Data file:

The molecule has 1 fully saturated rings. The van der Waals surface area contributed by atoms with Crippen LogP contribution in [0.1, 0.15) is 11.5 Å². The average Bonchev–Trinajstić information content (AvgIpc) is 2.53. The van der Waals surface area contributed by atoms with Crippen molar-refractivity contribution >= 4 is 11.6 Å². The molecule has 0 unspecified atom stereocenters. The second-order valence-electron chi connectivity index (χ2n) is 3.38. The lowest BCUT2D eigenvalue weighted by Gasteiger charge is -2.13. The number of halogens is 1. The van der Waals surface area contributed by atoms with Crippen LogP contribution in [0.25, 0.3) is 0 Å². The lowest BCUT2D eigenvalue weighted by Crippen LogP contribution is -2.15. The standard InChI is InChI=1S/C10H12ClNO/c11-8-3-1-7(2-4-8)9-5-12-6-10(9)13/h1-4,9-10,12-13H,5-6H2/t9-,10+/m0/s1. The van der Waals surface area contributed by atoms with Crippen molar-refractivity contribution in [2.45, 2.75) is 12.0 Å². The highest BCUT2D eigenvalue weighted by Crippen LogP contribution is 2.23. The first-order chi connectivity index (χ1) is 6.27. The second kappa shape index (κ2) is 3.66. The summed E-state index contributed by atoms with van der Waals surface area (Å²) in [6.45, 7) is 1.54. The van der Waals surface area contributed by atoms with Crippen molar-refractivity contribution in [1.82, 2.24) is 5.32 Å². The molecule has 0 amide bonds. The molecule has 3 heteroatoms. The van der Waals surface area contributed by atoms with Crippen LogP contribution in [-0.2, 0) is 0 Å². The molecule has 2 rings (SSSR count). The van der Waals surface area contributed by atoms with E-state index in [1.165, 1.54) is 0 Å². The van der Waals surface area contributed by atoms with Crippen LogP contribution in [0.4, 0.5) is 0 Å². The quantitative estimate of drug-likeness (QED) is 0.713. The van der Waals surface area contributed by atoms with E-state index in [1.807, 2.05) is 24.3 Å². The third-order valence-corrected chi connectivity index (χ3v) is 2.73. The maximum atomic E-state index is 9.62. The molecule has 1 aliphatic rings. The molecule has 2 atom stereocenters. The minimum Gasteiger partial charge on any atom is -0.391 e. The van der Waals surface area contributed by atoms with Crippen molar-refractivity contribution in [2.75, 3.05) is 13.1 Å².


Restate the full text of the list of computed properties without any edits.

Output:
The molecule has 1 fully saturated rings. The van der Waals surface area contributed by atoms with Crippen LogP contribution in [0.1, 0.15) is 11.5 Å². The average Bonchev–Trinajstić information content (AvgIpc) is 2.53. The van der Waals surface area contributed by atoms with Crippen molar-refractivity contribution >= 4 is 11.6 Å². The molecule has 0 unspecified atom stereocenters. The second-order valence-electron chi connectivity index (χ2n) is 3.38. The lowest BCUT2D eigenvalue weighted by Gasteiger charge is -2.13. The number of halogens is 1. The van der Waals surface area contributed by atoms with Crippen LogP contribution in [0.25, 0.3) is 0 Å². The lowest BCUT2D eigenvalue weighted by Crippen LogP contribution is -2.15. The standard InChI is InChI=1S/C10H12ClNO/c11-8-3-1-7(2-4-8)9-5-12-6-10(9)13/h1-4,9-10,12-13H,5-6H2/t9-,10+/m0/s1. The van der Waals surface area contributed by atoms with Crippen molar-refractivity contribution in [2.45, 2.75) is 12.0 Å². The highest BCUT2D eigenvalue weighted by Crippen LogP contribution is 2.23. The first-order chi connectivity index (χ1) is 6.27. The second kappa shape index (κ2) is 3.66. The summed E-state index contributed by atoms with van der Waals surface area (Å²) in [6.45, 7) is 1.54. The van der Waals surface area contributed by atoms with Crippen molar-refractivity contribution in [1.82, 2.24) is 5.32 Å². The molecule has 0 amide bonds. The molecule has 3 heteroatoms. The van der Waals surface area contributed by atoms with Crippen LogP contribution in [-0.2, 0) is 0 Å². The molecule has 2 rings (SSSR count). The van der Waals surface area contributed by atoms with E-state index in [1.165, 1.54) is 0 Å². The van der Waals surface area contributed by atoms with Crippen LogP contribution in [0.4, 0.5) is 0 Å². The quantitative estimate of drug-likeness (QED) is 0.713. The van der Waals surface area contributed by atoms with E-state index in [1.807, 2.05) is 24.3 Å². The third-order valence-corrected chi connectivity index (χ3v) is 2.73. The maximum atomic E-state index is 9.62. The molecule has 1 aliphatic rings. The molecule has 2 atom stereocenters. The minimum Gasteiger partial charge on any atom is -0.391 e. The van der Waals surface area contributed by atoms with Crippen molar-refractivity contribution in [2.75, 3.05) is 13.1 Å².